// December 11th, 2012 // On Writing
Write to write – not to fill pages
by Glenn Magas
Have you read Strunk & White’s Elements of Style? If you’re a writer, you probably have it on your shelf somewhere. And if you read it, and you’ve followed the rules, then you repeatedly, maybe unconsiously, break them – as I am doing right now perhaps.
But… if you want to know the proper uses of a semi-colon or a colon, that’s the book of reference that will postion you on the straight and narrow.
I enjoy researching the book, getting confused, and find myself stuck in the same old gramatical habits. I mean hell… I’m not being tested on it so why should I learn it to pass it?
I hate being bogged down by rules and regulations. Heck, my voice requires no rules and regulations. If I ain’t gonna be myself, and write like I want to, then, well, um… what was I saying again?
Oh well, that being said – which I like to say alot: that being said… here is something I pulled that I thought writers might like, ponder, and inspire their writing for the day.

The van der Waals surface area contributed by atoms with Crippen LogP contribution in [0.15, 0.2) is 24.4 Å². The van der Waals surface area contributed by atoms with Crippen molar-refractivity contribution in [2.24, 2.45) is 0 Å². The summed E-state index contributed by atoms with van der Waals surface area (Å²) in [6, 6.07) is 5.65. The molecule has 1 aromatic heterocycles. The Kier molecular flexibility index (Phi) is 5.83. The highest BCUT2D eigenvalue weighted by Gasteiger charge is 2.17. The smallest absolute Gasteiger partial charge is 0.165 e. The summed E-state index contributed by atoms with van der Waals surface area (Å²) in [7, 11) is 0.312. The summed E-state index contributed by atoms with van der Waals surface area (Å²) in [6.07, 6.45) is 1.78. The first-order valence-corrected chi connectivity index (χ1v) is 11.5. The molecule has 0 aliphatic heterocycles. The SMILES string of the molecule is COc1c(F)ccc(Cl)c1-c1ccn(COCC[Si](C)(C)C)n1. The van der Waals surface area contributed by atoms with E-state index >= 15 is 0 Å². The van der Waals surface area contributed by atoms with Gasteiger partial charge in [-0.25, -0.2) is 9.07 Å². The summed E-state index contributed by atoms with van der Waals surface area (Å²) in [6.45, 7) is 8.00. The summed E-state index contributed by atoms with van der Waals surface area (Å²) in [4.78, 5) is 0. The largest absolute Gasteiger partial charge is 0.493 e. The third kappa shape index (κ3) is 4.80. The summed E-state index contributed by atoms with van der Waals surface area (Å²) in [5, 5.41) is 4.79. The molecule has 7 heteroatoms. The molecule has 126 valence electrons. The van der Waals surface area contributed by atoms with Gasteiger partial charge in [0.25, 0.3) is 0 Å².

Strunk & White’s 11 Composition Principles
- Choose a suitable design and stick to it.
- Make the paragraph the unit of composition.
- Use the active voice.
- Put statements in positive form.
- Use definite, specific, concrete language.
- Omit needless words.
- Avoid a succession of loose sentences.
- Express coordinate ideas in similar form.
- Keep related words together.
- In summaries, keep to one tense.
- Place the emphatic words of a sentence at the end.
I love #2… Make the paragraph the unit of composition.
Approach each parapgrah as a piece of composition that supports the whole story. Don’t just write for the sake of pages. Create and have each paragraph impact the story and highlight your voice. Stick to it and the theme will run through and be a part of your whole story-line!
Now, if someone can share examples of #11… that’d be really helpful.
(Why did I use Calvin & Hobbes as a picture in this post? Cause they are cute!)
Five non-screenwriting books for screenwriters!